The main difference between a lingua franca and an official language is that the former is adopted in an informal way and the latter in a formal way. For example, English is a lingua franca in many parts of the world (people who are not English-speakers use it to communicate between themselves) and is the official language in UK because it is written in the Law.
Languages were built based on culture and land. Or maybe it should be said that culture and language are intertwined and were developed based on the land where they emerged. In ancient times there was no need to formally state which the language of each land was. People spoke it since birth and that was enough. Back then, there were no countries and borders were often changing, mostly due to frequent wars that aimed to extend the territory. On the other hand, there were travellers and traders moving from place to place. These foreigners would bring novelties and new languages. In order to communicate, they would learn the language of that land, serving as translators when needed, or they would use another language that was known by both parties, a lingua franca.
And then, there came the empires. For emperors, extending the territory was not enough. They aimed to impose their culture by imposing their language. One of the most remarkable examples was the Roman Empire. The Roman Empire included most of the current European western countries, some parts of the North Africa, and some parts of the Middle East. Latin was the lingua franca in the entire empire and it became the basis of Latin languages like Italian, French, Spanish, Portuguese, and Romanian.
Later, the Age of Discovery and the subsequent colonialism took this strategy to another level. Besides extending the territory and imposing their language, Europeans sent their own people to live there. In the meantime, the Treaties of Westphalia created the concept of countries: nations that had their own territory defined by borders, their own people, their own culture, and, of course, their own language. National identity began to take shape… and, therefore, the necessity for defining an official language. So, European countries made their own language official in Europe and in their colonies around the world. That is why, for example, most countries in South America speak Spanish (they were colonies of Spain) and USA speak English (they were colonies of the UK).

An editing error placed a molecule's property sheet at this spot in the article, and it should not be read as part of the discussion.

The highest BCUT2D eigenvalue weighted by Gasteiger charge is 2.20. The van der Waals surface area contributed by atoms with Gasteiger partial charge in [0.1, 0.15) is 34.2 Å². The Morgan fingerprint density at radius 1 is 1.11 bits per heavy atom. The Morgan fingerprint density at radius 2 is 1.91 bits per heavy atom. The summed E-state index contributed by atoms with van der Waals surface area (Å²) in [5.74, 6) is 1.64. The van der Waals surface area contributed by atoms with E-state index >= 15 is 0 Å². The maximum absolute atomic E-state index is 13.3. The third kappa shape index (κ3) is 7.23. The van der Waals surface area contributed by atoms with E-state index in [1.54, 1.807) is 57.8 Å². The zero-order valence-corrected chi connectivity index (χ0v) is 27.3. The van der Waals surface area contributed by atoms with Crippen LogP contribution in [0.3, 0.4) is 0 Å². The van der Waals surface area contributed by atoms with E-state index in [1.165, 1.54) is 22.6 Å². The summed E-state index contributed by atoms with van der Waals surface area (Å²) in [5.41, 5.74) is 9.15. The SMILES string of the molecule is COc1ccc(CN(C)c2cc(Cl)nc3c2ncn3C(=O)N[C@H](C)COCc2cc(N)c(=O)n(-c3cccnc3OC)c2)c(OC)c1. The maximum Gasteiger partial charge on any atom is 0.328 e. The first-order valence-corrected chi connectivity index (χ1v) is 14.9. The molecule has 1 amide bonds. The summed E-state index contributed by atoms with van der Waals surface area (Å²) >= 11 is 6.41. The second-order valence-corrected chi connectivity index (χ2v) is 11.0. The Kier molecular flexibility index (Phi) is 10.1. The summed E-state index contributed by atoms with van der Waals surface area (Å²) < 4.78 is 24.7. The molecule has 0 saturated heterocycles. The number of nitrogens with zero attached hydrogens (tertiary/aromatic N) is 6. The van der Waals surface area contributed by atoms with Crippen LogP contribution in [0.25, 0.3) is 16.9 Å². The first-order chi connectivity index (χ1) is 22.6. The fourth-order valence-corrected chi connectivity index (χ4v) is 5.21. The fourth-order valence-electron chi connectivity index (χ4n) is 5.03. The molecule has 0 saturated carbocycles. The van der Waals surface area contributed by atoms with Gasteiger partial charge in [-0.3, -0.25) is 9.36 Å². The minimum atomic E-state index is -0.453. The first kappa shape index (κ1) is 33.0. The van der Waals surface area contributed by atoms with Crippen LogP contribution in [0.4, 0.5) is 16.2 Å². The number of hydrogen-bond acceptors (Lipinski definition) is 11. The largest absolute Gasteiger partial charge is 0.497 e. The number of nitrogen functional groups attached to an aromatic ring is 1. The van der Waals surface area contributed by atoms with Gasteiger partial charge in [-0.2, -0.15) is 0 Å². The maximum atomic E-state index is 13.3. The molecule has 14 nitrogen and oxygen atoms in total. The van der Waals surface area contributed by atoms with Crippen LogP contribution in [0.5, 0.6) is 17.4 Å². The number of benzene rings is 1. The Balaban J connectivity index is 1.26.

When the USA became a superpower in the world, they did not aim to extend their territory or to colonise other lands. They used a new strategy: making deals. However, making their language (English) the lingua franca worldwide remained as important as it was before. Currently, it is the main language for international business, international politics, international tourism, international sports events… or just to communicate with people from other countries, regardless they come from English-speaking countries or not. Thus, learning English in school as second language is compulsory (or almost) in many countries. Even in China, learning English is important.
China has plans to take over the world using a similar strategy as the USA: making deals… and going to western countries to learn everything they know and then go back to China and make it better. However, they also understand the power of language. Therefore, it is not a coincidence that an increasing number of Confucius Institutes in the world is giving the opportunity for people to learn Chinese. In truth, there are more and more people learning Chinese for business purposes, for example. And this is how it starts…
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